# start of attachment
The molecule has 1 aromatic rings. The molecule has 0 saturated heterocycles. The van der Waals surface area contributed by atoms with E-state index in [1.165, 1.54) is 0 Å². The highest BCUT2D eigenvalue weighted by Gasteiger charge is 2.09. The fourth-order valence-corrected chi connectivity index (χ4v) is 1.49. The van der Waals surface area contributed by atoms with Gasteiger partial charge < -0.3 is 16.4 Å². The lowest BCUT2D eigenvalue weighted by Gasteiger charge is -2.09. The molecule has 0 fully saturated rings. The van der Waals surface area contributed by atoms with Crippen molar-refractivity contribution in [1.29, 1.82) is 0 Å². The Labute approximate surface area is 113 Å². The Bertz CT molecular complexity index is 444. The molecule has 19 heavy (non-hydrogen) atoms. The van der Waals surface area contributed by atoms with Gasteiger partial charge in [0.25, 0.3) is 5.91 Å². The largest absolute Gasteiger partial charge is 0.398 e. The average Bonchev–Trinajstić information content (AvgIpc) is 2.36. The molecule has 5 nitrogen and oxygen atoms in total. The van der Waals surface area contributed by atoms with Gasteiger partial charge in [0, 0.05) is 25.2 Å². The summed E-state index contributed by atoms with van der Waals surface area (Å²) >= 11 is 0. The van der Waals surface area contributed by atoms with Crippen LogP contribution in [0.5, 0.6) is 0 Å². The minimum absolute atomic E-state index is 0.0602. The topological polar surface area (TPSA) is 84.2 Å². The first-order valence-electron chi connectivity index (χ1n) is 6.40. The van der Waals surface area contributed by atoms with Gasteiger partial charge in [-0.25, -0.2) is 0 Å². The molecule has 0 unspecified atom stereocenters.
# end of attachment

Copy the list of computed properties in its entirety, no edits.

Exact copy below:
The molecule has 1 aromatic rings. The molecule has 0 saturated heterocycles. The van der Waals surface area contributed by atoms with E-state index in [1.165, 1.54) is 0 Å². The highest BCUT2D eigenvalue weighted by Gasteiger charge is 2.09. The fourth-order valence-corrected chi connectivity index (χ4v) is 1.49. The van der Waals surface area contributed by atoms with Gasteiger partial charge < -0.3 is 16.4 Å². The lowest BCUT2D eigenvalue weighted by Gasteiger charge is -2.09. The molecule has 0 fully saturated rings. The van der Waals surface area contributed by atoms with Crippen molar-refractivity contribution in [1.29, 1.82) is 0 Å². The Labute approximate surface area is 113 Å². The Bertz CT molecular complexity index is 444. The molecule has 19 heavy (non-hydrogen) atoms. The van der Waals surface area contributed by atoms with Gasteiger partial charge in [0.25, 0.3) is 5.91 Å². The largest absolute Gasteiger partial charge is 0.398 e. The average Bonchev–Trinajstić information content (AvgIpc) is 2.36. The molecule has 5 nitrogen and oxygen atoms in total. The van der Waals surface area contributed by atoms with Gasteiger partial charge in [0, 0.05) is 25.2 Å². The summed E-state index contributed by atoms with van der Waals surface area (Å²) >= 11 is 0. The van der Waals surface area contributed by atoms with Crippen LogP contribution in [0.5, 0.6) is 0 Å². The minimum absolute atomic E-state index is 0.0602. The topological polar surface area (TPSA) is 84.2 Å². The first-order valence-electron chi connectivity index (χ1n) is 6.40. The van der Waals surface area contributed by atoms with Gasteiger partial charge in [-0.25, -0.2) is 0 Å². The molecule has 0 unspecified atom stereocenters.